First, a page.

Friday, July 25, 2014
his blog , so check soon to see them. He was finally able to buy a wide angle lens and was experimenting with that today. We definitely plan on returning to this location later.
I may not post during the next week and a half, but I will be drawing, and I'll do a big catch-up post when we get home. Then again, my new phone may be better at taking pictures, and if that's the case and I can post, I'll make some interim posts.
Wednesday, July 23, 2014
Tuesday, July 22, 2014
Monday, July 21, 2014
Sunday, July 20, 2014
More thinking about the backpack, but then things get interesting on the feral bird scene. The wild turkeys visited again in the late morning, two hens and the eight half-grown juveniles from yesterday. Today the babies gathered under a rose bush and sat for a while, ignoring Jesse, who watched from his perch beside the woodpile. After a while one of the babies flew up to the top of a very tall tree!
Jesse meanwhile retreated to his favorite side-of-the-house spot, the roof of P's car. He is bored by wildlife I think, since they are unimpressed by him.
Saturday, July 19, 2014
For fans of the rice bag journal, here's the outside of the closed book.
Friday, July 18, 2014
Step 1: Flatten the empty cloth bag from Mafiz Valenciano paella rice and turn it horizontally. Cut or tear 25 sheets of drawing paper from an inexpensive Strathmore drawing pad so that they each measure about 4 1/2" high by 7 or 8" wide. Fold each sheet in half to make little folios that you will then nest inside of each other, 5 folios to a signature (or gathering or booklet).
Step 2. If you want a hard back to your book, slide a piece of light cardboard into the bag, and push it all the way to the bottom. When turned horizontally, the cardboard part of the bag will be to your right. Before doing anything else, sew a seam down the center of that end of the book to keep the cardboard from scooting around.
As you can see here, the open end of the bag is to the left when the book is open. You can leave it like this to use as a pocket for holding pens, small watercolor brushes and small mint tins of watercolor or money or keys or whatever else you want to keep inside the front cover pocket. Or you could slip a second sheet of cardboard in there to make a hard cover.
I left my cover open to use as a pocket. To close everything up, I fold the left side under and slip an old produce rubber band around the book. These paintings are all of stuff I picked from the square foot garden this afternoon and used in the paella tonight. You can see how deformed the okra is. I don't think it's getting enough heat and light. Put the four new plants in today while it was raining.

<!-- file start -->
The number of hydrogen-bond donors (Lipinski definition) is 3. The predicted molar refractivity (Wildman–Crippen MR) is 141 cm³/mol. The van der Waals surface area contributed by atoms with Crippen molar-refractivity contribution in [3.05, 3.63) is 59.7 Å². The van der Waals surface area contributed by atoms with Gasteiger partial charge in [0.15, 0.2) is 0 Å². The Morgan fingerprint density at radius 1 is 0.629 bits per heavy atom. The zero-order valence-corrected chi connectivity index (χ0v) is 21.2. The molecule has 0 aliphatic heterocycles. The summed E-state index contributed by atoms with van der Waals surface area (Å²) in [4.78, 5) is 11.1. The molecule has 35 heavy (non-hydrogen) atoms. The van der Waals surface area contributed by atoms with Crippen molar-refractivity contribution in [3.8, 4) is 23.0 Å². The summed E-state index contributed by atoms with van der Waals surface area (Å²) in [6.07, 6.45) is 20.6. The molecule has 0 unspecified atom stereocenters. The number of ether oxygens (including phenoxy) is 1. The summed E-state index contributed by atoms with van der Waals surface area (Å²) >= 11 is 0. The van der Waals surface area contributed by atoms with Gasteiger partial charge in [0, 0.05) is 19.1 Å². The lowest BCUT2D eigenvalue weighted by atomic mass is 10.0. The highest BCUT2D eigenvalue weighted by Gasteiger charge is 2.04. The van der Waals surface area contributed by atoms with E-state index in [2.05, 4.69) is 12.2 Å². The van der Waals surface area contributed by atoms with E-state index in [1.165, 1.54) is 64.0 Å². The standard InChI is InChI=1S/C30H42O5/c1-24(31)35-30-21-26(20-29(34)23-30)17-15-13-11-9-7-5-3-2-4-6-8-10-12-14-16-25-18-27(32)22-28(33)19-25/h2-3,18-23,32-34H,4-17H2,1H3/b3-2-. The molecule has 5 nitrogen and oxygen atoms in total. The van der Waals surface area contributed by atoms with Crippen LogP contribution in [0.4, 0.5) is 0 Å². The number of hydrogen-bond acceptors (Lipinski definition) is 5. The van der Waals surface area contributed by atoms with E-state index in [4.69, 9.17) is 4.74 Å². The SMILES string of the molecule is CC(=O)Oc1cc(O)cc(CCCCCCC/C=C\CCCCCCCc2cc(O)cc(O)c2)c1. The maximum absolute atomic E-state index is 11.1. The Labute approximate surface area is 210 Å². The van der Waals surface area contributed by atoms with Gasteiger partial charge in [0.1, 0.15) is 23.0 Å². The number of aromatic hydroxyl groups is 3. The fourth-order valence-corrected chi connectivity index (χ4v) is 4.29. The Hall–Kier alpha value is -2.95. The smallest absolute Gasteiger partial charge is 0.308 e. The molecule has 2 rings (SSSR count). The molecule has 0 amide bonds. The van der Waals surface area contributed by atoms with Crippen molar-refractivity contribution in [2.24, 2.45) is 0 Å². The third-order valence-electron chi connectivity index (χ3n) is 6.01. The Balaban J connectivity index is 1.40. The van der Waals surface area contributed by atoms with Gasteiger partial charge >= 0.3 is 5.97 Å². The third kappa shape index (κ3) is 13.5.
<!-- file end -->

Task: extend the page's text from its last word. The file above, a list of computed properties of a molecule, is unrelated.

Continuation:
Thursday, July 17, 2014
I used the slow slow relaxed method to paint them, only I didn't draw at all. I relaxed the brush into the puddle of paint, and then I draped it and pulled it across the paper. I broke in the middle of painting to go have dinner. It usually takes my eyes a long time to start really seeing more and more, but after the break they snapped right back into the seeing. I luckily have excellent close vision, no glasses needed; so it is pure pleasure to sink deeper and deeper into the spaces and levels and tones and shadows.
Wednesday, July 16, 2014
Looking at Jacob's recent photographs and especially watching him take his photographs has made me more interested in micro-drawing as well as really slow watching and looking. When Jacob stands in the middle of twenty or so ducks that are grooming and settling down for the evening, he hardly moves. He waits for a very long time before making careful, slow moves to lift his camera, bend down, or whatever he needs to do to get the shot. His camera makes a barely perceptible click, and then he moves in slow motion to the next shot. He seems to have an understanding of the principle of qualitative research that the research environment is affected and changed by the observer; and his quietness allows the air to settle before he attempts to take any photographs.